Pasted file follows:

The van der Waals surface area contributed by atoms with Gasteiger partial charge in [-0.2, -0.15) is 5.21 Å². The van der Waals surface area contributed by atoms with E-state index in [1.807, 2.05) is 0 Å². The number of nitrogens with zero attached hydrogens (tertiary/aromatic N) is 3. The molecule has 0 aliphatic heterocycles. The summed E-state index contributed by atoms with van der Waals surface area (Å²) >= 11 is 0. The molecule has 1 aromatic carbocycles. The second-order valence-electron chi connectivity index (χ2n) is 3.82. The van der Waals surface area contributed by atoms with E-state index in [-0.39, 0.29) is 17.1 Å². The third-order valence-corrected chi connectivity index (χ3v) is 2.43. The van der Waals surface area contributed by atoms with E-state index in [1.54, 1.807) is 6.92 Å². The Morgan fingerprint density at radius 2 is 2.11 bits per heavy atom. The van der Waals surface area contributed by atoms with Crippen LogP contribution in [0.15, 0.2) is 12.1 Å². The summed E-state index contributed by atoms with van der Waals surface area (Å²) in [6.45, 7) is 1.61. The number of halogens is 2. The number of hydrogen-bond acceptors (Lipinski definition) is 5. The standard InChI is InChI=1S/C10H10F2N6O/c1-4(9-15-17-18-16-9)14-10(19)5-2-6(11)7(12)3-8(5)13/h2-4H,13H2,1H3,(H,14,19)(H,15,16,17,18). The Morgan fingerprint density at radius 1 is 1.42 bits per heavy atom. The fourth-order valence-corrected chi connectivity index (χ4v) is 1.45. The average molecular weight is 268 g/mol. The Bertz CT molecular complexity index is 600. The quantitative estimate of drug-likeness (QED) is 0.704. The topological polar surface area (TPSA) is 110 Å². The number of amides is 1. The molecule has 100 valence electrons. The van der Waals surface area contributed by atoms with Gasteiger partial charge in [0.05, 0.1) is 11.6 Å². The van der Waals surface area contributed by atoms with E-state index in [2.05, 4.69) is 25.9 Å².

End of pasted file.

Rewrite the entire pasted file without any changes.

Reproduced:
The van der Waals surface area contributed by atoms with Gasteiger partial charge in [-0.2, -0.15) is 5.21 Å². The van der Waals surface area contributed by atoms with E-state index in [1.807, 2.05) is 0 Å². The number of nitrogens with zero attached hydrogens (tertiary/aromatic N) is 3. The molecule has 0 aliphatic heterocycles. The summed E-state index contributed by atoms with van der Waals surface area (Å²) >= 11 is 0. The molecule has 1 aromatic carbocycles. The second-order valence-electron chi connectivity index (χ2n) is 3.82. The van der Waals surface area contributed by atoms with E-state index in [-0.39, 0.29) is 17.1 Å². The third-order valence-corrected chi connectivity index (χ3v) is 2.43. The van der Waals surface area contributed by atoms with E-state index in [1.54, 1.807) is 6.92 Å². The Morgan fingerprint density at radius 2 is 2.11 bits per heavy atom. The van der Waals surface area contributed by atoms with Crippen LogP contribution in [0.15, 0.2) is 12.1 Å². The summed E-state index contributed by atoms with van der Waals surface area (Å²) in [6.45, 7) is 1.61. The number of halogens is 2. The number of hydrogen-bond acceptors (Lipinski definition) is 5. The standard InChI is InChI=1S/C10H10F2N6O/c1-4(9-15-17-18-16-9)14-10(19)5-2-6(11)7(12)3-8(5)13/h2-4H,13H2,1H3,(H,14,19)(H,15,16,17,18). The Morgan fingerprint density at radius 1 is 1.42 bits per heavy atom. The fourth-order valence-corrected chi connectivity index (χ4v) is 1.45. The average molecular weight is 268 g/mol. The Bertz CT molecular complexity index is 600. The quantitative estimate of drug-likeness (QED) is 0.704. The topological polar surface area (TPSA) is 110 Å². The number of amides is 1. The molecule has 100 valence electrons. The van der Waals surface area contributed by atoms with Gasteiger partial charge in [0.05, 0.1) is 11.6 Å². The van der Waals surface area contributed by atoms with E-state index in [2.05, 4.69) is 25.9 Å².